The ‘free’ perfume hustle

One of the things I love the most about London is that, no mater how long you’ve lived here, there’s always something unexpected waiting to surprise the unexpecting pants off of you. Often that something has no reason to be astonishing, it’s always been there, you’ve just never noticed before.

The Perfume Seller's, 'Laurelle', stall on London's busy Oxford Street.


I noticed this perfume seller on Oxford Street last month, giving out “free perfume, for one day only – today’s your lucky day!”

“Paco Rabanne and other designers”, he claimed, tempting tired shoppers over as they passed what appeared to be a pop-up shop: a temporary banner was tacked over the sign for whatever used to be there, there were no proper fixtures or fittings and heaps of boxed perfumes everywhere.

It was close to dusk and a crowd of tourists had gathered around the shop front, the boss – a sort of Middle Eastern-looking Del Boy – passed out free bottles of scent, working the audience like a holiday camp Red Coat. “One hundred percent, genu-i-ine free. Take it home, wrap it up for Christmas, just tell your friends –’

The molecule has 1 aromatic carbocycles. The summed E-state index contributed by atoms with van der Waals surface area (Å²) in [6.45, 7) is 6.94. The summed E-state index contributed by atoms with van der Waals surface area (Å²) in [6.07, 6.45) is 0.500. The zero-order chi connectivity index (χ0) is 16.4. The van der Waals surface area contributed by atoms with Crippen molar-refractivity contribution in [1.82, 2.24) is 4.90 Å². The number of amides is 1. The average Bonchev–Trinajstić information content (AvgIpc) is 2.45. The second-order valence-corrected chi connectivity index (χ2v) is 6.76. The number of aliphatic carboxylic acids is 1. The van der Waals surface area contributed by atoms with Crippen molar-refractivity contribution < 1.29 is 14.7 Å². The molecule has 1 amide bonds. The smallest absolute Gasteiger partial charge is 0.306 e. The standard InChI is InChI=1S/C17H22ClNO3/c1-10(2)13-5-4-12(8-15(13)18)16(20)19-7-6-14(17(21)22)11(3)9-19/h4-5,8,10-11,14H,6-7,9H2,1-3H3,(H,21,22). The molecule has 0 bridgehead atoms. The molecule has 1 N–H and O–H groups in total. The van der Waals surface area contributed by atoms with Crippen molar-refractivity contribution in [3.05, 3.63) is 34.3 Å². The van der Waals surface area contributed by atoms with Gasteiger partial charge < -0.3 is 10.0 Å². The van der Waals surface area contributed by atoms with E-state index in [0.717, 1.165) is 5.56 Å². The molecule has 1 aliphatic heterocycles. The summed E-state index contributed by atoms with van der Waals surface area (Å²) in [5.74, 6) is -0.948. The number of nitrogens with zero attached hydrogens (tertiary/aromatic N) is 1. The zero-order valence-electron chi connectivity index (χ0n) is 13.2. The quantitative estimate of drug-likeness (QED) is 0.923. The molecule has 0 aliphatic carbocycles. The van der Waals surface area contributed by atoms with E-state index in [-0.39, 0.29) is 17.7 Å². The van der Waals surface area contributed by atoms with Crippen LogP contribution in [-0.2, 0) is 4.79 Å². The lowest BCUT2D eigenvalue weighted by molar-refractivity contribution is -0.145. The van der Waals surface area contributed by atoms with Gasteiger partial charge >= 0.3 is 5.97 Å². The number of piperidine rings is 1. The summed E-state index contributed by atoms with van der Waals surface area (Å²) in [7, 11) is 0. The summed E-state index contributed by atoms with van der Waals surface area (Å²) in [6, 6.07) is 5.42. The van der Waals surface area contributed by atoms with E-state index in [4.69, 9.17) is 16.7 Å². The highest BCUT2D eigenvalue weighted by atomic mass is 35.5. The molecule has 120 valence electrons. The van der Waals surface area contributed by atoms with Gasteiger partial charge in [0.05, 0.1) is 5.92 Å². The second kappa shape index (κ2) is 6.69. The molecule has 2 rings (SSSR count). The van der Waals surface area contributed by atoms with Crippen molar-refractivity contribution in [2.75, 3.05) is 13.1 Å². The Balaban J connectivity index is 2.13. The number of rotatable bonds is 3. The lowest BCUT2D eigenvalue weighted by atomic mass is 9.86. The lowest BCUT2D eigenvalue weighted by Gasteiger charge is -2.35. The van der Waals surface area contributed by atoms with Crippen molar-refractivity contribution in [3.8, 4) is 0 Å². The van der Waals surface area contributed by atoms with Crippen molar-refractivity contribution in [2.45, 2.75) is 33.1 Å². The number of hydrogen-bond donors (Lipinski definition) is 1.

Being nosey as hell, I pushed to the front, watching ever more iridescent plastic monstrosities, colours ranging from Disney lilac to Poundshop gold, flying out fast. The cheap floral aroma wafting on the breeze was making my nose tickle.

“Something for the girlfriend, mate? And how about another one to take home to the wife?”

My boyfriend dragged me away.

“How can they afford to give stuff away for free on Oxford Street rent?” I asked. Andy looked at me, in much the same way as he does when I eat pasta and sauce and predictably drop it all over my white shirt, and explained. It was only free to begin with.

“He’s been bluffing tourists for donkeys years, love.”

It’s free at first, until he’s got a crowd gathered. Then, when new shoppers get excited by all the people, it’s suddenly £5, £10, £20. And how are tourists – people in a strange land – to know they’ve been had? Not until it’s too late, anyway. Apparently the name changes sometimes, he might move a few shops up or down the street, but it’s a scam that’s been going strong for an awfully long time.

I was so surprised – blatent scamming? In London? Surely not. Somehow, I thought that in a city as obsessed with rules and regulation as this, there was no room left for old-school wide boys.

I happened to be passing through that part of town again three weeks later. He was still there, in fact, that’s when I took the picture.